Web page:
The Fokker Dr.1 is one of the most famous and recognizable fighter planes of World War One. The Dr.1 (Dr standing for Dreidecker or 3 wings) was designed by Reinhold Platz and was ordered into production on July 14, 1917, in response to the success of the British Sopwith Triplane earlier in the year. The first production model of the Dr.1 was delivered personally by Tony Fokker to the Red Baron, Rittmeister Manfred von Richthofen, and shortly after that in August of 1917 it made it’s first appearance in combat.
Pilots were impressed with its maneuverability and soon scored victories with the nimble triplane. In the hands of an experienced pilot, the Dr.1 was a formidable dogfighter. The three wings produce tremendous lift which, combined with its small size and weight, meant it could out climb and out-turn almost any opponent. The Dr.1 was not for the inexperienced pilot. On landing, rudder effectiveness virtually disappears when the tail drops below the horizontal position; that's why ax handle skids were bolted under the bottom wings, saving many pilots from an otherwise disastrous ground loop.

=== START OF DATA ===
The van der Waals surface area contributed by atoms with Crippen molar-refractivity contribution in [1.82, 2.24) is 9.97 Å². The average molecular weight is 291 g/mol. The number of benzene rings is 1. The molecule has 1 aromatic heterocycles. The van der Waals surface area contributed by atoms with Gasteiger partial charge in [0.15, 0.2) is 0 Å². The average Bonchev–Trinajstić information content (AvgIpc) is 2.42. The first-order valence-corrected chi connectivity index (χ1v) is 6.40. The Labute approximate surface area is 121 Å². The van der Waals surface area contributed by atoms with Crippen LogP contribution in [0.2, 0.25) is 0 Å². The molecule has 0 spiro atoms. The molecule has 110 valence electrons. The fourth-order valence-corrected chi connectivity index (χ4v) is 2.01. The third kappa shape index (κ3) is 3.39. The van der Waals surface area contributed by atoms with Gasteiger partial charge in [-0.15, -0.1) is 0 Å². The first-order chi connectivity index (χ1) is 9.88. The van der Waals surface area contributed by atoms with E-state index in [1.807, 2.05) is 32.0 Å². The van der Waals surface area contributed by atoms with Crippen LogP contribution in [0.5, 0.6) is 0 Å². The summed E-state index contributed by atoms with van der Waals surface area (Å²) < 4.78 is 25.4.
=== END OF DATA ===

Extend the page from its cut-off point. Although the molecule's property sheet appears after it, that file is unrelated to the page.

Wing design flaws caused several crashes and led to withdrawal of the Dr.1 from service in October of 1917. Although the wing design was improved, the introduction of the more advanced Fokker D.VII (also on display) meant the end of the Dr.1.
Only 320 Fokker Dr.1s were produced and no original examples exist. The Fokker Dr.1 on display is a full-scale reproduction with a more modern Warner radial engine, as well as a tailwheel versus the traditional tailskid. The aircraft is painted in the color and markings of the plane flown by Baron Manfred von Richthofen, the infamous "Red Baron". Von Richtofen scored the final 21 of his 80 victories in the triplane. He was Germany’s highest scoring ace of World War One.